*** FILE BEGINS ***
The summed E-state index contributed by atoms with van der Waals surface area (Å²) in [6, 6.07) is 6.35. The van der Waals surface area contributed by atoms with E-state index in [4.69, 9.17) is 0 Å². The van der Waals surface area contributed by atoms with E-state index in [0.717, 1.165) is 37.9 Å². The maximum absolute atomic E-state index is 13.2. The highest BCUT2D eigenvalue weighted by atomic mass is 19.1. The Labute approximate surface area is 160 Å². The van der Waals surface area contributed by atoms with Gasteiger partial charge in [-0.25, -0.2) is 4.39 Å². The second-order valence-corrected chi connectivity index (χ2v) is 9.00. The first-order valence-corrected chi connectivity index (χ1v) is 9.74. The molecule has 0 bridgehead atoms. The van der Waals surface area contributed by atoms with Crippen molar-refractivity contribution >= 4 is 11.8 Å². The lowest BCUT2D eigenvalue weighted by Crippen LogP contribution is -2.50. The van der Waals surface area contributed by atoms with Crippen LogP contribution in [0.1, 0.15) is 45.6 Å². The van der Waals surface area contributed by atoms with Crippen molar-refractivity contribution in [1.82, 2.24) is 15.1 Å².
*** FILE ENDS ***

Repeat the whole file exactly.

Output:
The summed E-state index contributed by atoms with van der Waals surface area (Å²) in [6, 6.07) is 6.35. The van der Waals surface area contributed by atoms with E-state index in [4.69, 9.17) is 0 Å². The van der Waals surface area contributed by atoms with E-state index in [0.717, 1.165) is 37.9 Å². The maximum absolute atomic E-state index is 13.2. The highest BCUT2D eigenvalue weighted by atomic mass is 19.1. The Labute approximate surface area is 160 Å². The van der Waals surface area contributed by atoms with Gasteiger partial charge in [-0.25, -0.2) is 4.39 Å². The second-order valence-corrected chi connectivity index (χ2v) is 9.00. The first-order valence-corrected chi connectivity index (χ1v) is 9.74. The molecule has 0 bridgehead atoms. The van der Waals surface area contributed by atoms with Crippen molar-refractivity contribution >= 4 is 11.8 Å². The lowest BCUT2D eigenvalue weighted by Crippen LogP contribution is -2.50. The van der Waals surface area contributed by atoms with Crippen LogP contribution in [0.1, 0.15) is 45.6 Å². The van der Waals surface area contributed by atoms with Crippen molar-refractivity contribution in [1.82, 2.24) is 15.1 Å².